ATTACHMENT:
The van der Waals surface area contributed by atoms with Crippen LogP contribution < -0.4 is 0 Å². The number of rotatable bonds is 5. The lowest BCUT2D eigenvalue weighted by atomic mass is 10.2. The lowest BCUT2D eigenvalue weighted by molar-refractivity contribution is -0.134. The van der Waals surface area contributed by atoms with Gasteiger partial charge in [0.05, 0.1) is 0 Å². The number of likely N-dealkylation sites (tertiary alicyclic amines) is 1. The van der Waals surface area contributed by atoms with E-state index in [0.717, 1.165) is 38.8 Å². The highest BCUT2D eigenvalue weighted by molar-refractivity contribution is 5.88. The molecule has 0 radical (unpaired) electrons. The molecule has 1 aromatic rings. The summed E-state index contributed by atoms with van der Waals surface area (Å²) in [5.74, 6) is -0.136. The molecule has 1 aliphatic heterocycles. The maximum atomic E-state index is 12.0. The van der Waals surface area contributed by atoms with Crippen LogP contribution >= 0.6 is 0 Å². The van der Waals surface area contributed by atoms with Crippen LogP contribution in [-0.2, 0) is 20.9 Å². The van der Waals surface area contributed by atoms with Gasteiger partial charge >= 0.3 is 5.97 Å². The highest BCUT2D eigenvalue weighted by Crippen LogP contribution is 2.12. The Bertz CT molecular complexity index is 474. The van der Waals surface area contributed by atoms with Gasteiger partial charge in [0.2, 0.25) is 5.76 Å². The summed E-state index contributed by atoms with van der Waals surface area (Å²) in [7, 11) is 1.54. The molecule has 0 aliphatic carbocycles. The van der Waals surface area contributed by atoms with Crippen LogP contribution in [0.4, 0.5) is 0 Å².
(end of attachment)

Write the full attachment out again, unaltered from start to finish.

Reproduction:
The van der Waals surface area contributed by atoms with Crippen LogP contribution < -0.4 is 0 Å². The number of rotatable bonds is 5. The lowest BCUT2D eigenvalue weighted by atomic mass is 10.2. The lowest BCUT2D eigenvalue weighted by molar-refractivity contribution is -0.134. The van der Waals surface area contributed by atoms with Gasteiger partial charge in [0.05, 0.1) is 0 Å². The number of likely N-dealkylation sites (tertiary alicyclic amines) is 1. The van der Waals surface area contributed by atoms with E-state index in [0.717, 1.165) is 38.8 Å². The highest BCUT2D eigenvalue weighted by molar-refractivity contribution is 5.88. The molecule has 0 radical (unpaired) electrons. The molecule has 1 aromatic rings. The summed E-state index contributed by atoms with van der Waals surface area (Å²) in [5.74, 6) is -0.136. The molecule has 1 aliphatic heterocycles. The maximum atomic E-state index is 12.0. The van der Waals surface area contributed by atoms with Crippen LogP contribution >= 0.6 is 0 Å². The van der Waals surface area contributed by atoms with Crippen LogP contribution in [-0.2, 0) is 20.9 Å². The van der Waals surface area contributed by atoms with Gasteiger partial charge >= 0.3 is 5.97 Å². The highest BCUT2D eigenvalue weighted by Crippen LogP contribution is 2.12. The Bertz CT molecular complexity index is 474. The van der Waals surface area contributed by atoms with Gasteiger partial charge in [0.2, 0.25) is 5.76 Å². The summed E-state index contributed by atoms with van der Waals surface area (Å²) in [7, 11) is 1.54. The molecule has 0 aliphatic carbocycles. The van der Waals surface area contributed by atoms with Crippen LogP contribution in [0.4, 0.5) is 0 Å².